Last week I wrote about two different types of testing.  One was setup testing: the very time consuming process of ensuring an application installs correctly.  The other was using personas to develop tests to ensure people can use our software in specific scenarios for which it was designed.  We can tie the two together, and here is how.

 

Suppose Mort is the name of a system administrator at a medium sized company.  Those readers with a tester mentality will immediately ask "What do you mean by 'medium sized' company?"  Fair enough.  We'll say Mort is in charge of 1400 users on about 1000 computers across 2 remote locations, Dallas and Houston.  His task is now to deploy the newest version of OneNote to all the users in his company.  We'll assume there are field associates as well who do not have 24 hour access to the LAN connecting his Houston and Dallas offices.  Due to his previous efforts, everyone in his company has standardized on Windows 2003, so he does not have to cope with Vista or Windows XP considerations.  Almost all users have Office 2003 with OneNote 2003, although the senior level department heads have already started migrating to Office 2007.  And there are a few "road warriors" who are still using Office 2000.  His company is multi-lingual with documents in both English and Spanish.  His company has one legal consideration they told him which affects OneNote.  Mort has to ensure all users set the amount of backup data to 7 days instead of using the default of 2.

 

Already we had to get more detail about what "medium" meant.  In order to start ensuring OneNote (as part of Office) can be deployed we need to understand everything facing Mort.  Obviously, he has far more considerations to face than a home user who can simply "run setup and be done."

 

Here's one way Mort can reach his goal.  Create an administrative setup point for office.  This step runs through setup and creates a customized install location on a file share from which users can run setup.  He will customize the setup so that policy is applied to the install in order to ensure the backup data is set to 7 days.  He will also ensure Spanish and English support are both enabled.  Since he has a Windows domain, each user, when logging into the domain, can have a script file run.  To this file, he will add the setup command to launch Office setup.

 

Next, we will need to test his routine.  We needs some computers with Office 2000 to verify this upgrade scenario.  Some will have Spanish support installed for Office 2000, some won't.  We'll either simulate low bandwidth via some bandwidth throttling tools, or break out some modems for real world use.  (True story: I used nothing but a 56K modem for 2 months when testing Outlook 2007 to ensure cached mode was usuable in that config.  Honestly, except for large attachments, I never even noticed).  We will also need some Windows 2003 machines with Office 2003 installed.  Two of the machines will have Office 2007 installed instead.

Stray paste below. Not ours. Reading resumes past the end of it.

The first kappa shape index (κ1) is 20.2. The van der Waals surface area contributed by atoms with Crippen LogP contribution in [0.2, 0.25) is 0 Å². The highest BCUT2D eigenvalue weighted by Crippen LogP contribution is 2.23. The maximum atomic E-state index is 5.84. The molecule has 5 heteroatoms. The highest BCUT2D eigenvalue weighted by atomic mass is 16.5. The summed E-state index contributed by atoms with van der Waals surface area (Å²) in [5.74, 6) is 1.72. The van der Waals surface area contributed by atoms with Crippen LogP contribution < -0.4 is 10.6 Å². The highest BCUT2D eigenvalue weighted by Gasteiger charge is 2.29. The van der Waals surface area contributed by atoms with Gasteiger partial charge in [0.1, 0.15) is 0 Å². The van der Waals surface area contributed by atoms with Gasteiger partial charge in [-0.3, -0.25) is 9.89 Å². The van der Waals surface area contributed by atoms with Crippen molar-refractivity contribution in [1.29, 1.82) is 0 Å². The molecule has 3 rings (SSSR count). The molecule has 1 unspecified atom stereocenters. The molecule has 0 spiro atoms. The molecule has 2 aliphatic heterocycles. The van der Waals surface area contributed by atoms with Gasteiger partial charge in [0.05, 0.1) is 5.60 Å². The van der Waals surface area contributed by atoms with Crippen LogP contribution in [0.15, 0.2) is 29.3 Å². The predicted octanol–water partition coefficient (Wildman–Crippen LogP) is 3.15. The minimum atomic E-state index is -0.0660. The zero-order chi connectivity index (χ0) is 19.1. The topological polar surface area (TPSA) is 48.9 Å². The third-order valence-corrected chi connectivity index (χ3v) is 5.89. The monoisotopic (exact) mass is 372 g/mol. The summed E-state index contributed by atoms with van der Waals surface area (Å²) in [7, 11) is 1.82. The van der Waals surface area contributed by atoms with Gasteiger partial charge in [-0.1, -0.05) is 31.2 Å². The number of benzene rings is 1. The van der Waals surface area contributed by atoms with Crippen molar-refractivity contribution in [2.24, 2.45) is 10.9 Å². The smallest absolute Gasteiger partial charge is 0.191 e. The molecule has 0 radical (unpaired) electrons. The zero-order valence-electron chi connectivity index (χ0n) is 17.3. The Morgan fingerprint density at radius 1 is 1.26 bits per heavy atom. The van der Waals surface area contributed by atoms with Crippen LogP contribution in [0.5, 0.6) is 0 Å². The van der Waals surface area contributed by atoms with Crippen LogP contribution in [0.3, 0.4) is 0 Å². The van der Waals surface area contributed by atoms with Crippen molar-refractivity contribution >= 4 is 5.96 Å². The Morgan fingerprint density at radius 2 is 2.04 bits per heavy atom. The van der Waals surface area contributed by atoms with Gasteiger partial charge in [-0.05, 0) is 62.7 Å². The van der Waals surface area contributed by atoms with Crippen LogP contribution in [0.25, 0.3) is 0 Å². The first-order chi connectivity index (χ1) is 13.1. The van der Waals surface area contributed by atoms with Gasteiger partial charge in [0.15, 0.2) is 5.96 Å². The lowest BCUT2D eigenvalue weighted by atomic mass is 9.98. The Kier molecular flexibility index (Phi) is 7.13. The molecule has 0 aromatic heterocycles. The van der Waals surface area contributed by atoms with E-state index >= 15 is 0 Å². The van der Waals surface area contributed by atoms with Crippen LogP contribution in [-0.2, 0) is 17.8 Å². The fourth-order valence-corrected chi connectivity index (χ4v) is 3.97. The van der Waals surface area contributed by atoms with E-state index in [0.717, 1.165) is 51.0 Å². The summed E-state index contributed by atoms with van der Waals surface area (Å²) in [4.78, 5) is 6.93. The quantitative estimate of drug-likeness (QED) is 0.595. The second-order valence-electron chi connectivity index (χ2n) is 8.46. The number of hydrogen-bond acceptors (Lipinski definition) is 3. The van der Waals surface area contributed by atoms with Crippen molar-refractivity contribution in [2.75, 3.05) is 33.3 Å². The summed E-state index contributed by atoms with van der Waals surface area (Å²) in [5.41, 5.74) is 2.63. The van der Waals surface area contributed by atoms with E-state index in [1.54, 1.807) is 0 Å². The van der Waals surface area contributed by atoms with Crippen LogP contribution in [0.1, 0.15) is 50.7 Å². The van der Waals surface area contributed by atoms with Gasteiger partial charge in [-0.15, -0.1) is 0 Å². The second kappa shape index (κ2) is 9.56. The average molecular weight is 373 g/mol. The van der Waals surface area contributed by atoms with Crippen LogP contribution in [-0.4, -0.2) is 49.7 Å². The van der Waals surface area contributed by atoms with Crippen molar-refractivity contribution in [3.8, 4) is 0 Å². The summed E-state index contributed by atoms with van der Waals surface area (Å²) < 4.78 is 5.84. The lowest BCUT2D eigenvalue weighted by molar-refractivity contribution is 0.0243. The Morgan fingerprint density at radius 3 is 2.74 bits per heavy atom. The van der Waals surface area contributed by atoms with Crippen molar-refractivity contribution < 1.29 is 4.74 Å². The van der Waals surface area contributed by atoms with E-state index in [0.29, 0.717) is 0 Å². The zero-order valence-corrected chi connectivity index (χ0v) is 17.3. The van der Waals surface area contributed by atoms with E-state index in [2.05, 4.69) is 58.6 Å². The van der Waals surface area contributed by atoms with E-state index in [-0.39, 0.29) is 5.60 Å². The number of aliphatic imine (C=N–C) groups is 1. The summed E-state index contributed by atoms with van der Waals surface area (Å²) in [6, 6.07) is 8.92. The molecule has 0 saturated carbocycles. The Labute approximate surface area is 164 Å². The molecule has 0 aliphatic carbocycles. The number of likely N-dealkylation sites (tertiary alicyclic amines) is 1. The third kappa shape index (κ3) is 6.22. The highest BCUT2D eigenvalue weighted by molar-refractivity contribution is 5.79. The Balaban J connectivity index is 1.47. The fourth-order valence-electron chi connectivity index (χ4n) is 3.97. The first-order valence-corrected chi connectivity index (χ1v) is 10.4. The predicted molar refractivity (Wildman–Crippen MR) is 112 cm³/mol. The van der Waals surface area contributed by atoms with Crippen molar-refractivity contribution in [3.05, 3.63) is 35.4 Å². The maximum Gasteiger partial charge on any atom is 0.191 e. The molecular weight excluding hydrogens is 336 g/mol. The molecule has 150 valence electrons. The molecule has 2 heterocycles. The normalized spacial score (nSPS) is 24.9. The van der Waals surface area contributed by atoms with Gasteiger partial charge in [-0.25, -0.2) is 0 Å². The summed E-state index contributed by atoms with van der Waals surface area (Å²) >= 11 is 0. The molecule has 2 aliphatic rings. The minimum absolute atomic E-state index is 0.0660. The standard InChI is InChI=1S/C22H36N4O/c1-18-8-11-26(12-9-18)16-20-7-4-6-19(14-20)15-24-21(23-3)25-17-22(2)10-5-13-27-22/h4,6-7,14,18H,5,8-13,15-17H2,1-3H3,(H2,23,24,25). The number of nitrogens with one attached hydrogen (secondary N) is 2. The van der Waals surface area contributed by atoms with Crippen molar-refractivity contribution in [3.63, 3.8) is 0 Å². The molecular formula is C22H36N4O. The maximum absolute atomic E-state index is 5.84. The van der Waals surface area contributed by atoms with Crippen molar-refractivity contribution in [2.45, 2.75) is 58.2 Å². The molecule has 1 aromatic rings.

Now, since we can probably assume that at least one user has a Windows XP or Vista machine that no one knows about, we'll try one of each.  If we were to assume that all of our testing was only for Mort (it's not: he's just one persona of many), any bugs found here are candidates to consider not fixing.  If there is any easy workaround to get Office installed for Mort, we may be able to document the workaround for the unsupported configuration. 

 

It looks like we'll need about 7-8 machines for testing.  Setting them up and creating images is pretty easy - we'll need a day or two for that.  Once that is done, we can start testing.  The easy cases are pretty simple: just log in and wait for setup to complete.  That will take at least a day to run, and probably a second day for verifications.  The more interesting cases are also the fun ones: wait for setup to get about 20% done, then simulate the user accidentally unplugging the power cord.  Turn off the server while setup is running.  If using the network throttling tools, set the connection to drop 50% of the incoming packets, and/or set latency to 5 seconds or so.  Try with a user who for some reason is running Windows XP or Vista without telling Mort.  And try with a few Spanish installs of Windows.

 

Things to look for outside of a seemingly successful install are the dual language support, performance, ensuring users can rerun setup (for detect and repair, or to install components unique to that user) and performance of running setup.  Parsing through log files after setup is one component, and running automated tests on the installations is another verification.  Figure this will take about 5 days, giving this one setup scenario about 2 weeks of testing needed for verifications.   Hopefully, we can eliminate some of the duplicate work, like upgrading the previous version of Office, in order to reduce the time needed for further setup testing.

 

If we find and fix a bug in all this, we get to go through the whole process again to both verify the bug is fixed, and no new bugs are introduced.  As a rough estimate, once we get all the initial images created, we will need up to a week to perform a second test pass in order to verify bugs were fixed correctly.  Each bug regression now has a new cost associated with it: one week of testing, tying up eight machines.  This is in addition to the developer time needed to come up with a fix. 

 

Questions, comments, concerns and criticisms always welcome,

John